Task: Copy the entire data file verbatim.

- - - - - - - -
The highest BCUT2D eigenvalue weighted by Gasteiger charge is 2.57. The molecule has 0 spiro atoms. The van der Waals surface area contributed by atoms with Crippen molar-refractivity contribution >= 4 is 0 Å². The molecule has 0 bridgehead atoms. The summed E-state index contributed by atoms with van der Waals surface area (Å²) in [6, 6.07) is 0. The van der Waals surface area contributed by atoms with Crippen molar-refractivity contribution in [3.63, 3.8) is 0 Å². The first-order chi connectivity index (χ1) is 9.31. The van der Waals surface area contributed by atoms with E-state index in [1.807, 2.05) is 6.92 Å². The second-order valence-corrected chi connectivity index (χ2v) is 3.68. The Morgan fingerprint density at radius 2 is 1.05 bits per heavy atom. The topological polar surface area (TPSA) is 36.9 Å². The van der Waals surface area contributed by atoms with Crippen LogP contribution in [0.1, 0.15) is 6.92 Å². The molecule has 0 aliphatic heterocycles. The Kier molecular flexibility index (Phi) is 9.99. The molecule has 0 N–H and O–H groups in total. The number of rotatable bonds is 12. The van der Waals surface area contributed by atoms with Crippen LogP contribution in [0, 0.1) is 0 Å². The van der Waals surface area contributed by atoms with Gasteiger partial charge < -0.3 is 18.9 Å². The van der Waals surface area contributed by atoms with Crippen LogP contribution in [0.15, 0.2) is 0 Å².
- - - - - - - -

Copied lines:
The highest BCUT2D eigenvalue weighted by Gasteiger charge is 2.57. The molecule has 0 spiro atoms. The van der Waals surface area contributed by atoms with Crippen molar-refractivity contribution >= 4 is 0 Å². The molecule has 0 bridgehead atoms. The summed E-state index contributed by atoms with van der Waals surface area (Å²) in [6, 6.07) is 0. The van der Waals surface area contributed by atoms with Crippen molar-refractivity contribution in [3.63, 3.8) is 0 Å². The first-order chi connectivity index (χ1) is 9.31. The van der Waals surface area contributed by atoms with E-state index in [1.807, 2.05) is 6.92 Å². The second-order valence-corrected chi connectivity index (χ2v) is 3.68. The Morgan fingerprint density at radius 2 is 1.05 bits per heavy atom. The topological polar surface area (TPSA) is 36.9 Å². The van der Waals surface area contributed by atoms with Crippen LogP contribution in [0.1, 0.15) is 6.92 Å². The molecule has 0 aliphatic heterocycles. The Kier molecular flexibility index (Phi) is 9.99. The molecule has 0 N–H and O–H groups in total. The number of rotatable bonds is 12. The van der Waals surface area contributed by atoms with Crippen LogP contribution in [0, 0.1) is 0 Å². The van der Waals surface area contributed by atoms with Gasteiger partial charge < -0.3 is 18.9 Å². The van der Waals surface area contributed by atoms with Crippen LogP contribution in [0.15, 0.2) is 0 Å².